April 24, 2013 —
By all indications, Lumberland will join surrounding towns protecting town roads by seeking to adopt a Road Use and Preservation Law it was learned at a public hearing April 10.
Only a few residents attended the public hearing but those who did were vocal about preventing large vehicles from making frequent trips in Lumberland. Some of the constituents were concerned about the impact the law would have on existing businesses in the area and how they would fare financially.
Others pointed out that Tusten and Highland have passed similar laws and that if Lumberland gets on board, code enforcement officers and highway superintendents will make sure there are no glitches in the system.
The local law in Lumberland, if it is passed, will prohibit trucks over 33,000 pounds from using town roads except in the case of pick ups and deliveries to addresses on town roads. Agricultural vehicles, town vehicles and school buses will be exempt.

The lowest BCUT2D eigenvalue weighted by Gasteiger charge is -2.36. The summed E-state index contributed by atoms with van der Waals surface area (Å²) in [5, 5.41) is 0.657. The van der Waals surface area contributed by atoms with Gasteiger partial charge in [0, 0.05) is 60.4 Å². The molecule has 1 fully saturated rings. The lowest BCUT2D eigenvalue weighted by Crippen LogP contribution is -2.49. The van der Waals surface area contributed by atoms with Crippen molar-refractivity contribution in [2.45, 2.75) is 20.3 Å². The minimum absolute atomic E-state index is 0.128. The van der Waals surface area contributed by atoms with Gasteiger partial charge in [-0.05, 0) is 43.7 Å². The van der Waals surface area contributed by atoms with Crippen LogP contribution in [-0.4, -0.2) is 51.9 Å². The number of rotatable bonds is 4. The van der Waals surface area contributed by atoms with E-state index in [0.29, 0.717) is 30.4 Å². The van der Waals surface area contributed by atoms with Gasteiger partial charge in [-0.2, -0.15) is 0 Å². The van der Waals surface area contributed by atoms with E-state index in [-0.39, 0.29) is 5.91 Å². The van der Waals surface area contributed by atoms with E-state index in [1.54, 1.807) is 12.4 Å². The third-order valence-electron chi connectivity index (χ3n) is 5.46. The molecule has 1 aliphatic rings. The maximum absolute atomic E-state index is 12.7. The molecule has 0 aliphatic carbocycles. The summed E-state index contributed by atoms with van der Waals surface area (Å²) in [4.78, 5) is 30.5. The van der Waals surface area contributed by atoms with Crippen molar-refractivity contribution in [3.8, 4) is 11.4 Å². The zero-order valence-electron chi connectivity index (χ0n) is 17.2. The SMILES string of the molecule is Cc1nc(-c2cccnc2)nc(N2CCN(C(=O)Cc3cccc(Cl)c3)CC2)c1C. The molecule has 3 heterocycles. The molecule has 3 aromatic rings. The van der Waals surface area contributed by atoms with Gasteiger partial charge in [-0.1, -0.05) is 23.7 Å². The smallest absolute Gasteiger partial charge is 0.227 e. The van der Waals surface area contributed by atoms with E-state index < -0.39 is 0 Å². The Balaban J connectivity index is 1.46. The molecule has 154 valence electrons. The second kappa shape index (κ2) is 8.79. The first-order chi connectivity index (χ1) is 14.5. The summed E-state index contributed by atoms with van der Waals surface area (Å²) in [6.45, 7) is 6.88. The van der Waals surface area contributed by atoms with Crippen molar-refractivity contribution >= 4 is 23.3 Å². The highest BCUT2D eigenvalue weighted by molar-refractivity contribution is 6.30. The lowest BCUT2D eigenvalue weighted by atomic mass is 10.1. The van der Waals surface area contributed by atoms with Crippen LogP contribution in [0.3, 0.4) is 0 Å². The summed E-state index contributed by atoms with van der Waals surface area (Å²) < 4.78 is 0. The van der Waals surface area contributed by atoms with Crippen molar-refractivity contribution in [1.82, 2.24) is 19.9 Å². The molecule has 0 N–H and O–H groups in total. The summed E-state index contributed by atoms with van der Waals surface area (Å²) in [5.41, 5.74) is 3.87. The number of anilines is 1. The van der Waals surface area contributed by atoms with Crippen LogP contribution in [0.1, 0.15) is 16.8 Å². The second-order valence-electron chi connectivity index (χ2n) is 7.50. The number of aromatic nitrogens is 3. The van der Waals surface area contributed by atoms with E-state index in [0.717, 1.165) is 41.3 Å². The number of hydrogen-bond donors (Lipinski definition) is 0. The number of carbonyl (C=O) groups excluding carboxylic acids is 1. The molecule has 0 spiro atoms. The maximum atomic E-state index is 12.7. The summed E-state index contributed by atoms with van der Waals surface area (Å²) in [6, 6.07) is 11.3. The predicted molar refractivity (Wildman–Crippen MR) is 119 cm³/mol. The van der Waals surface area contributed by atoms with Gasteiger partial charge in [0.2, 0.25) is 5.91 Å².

While every town is tweaking the law, essentially they have fought a long battle in keeping these heavy vehicles off the small, rural town roads. Residents in attendance were complimentary of the town board members who worked diligently on the matter.
Initially, the law was drafted to protect the local roads from high-impact industrial uses and specifically to prevent the controversial practice of hydraulic fracturing that is used to extract natural gas from shale buried deep below the surface of the earth.
The Millennium Pipeline (MP) serves as an example of how numerous truck trips can negatively impact town roads. When the pipeline was expanded in 2008, large trucks were used on small town roads in the Town of Cochecton, and were damaged. The highway superintendent at the time said the town was never properly reimbursed for the damage caused by the construction.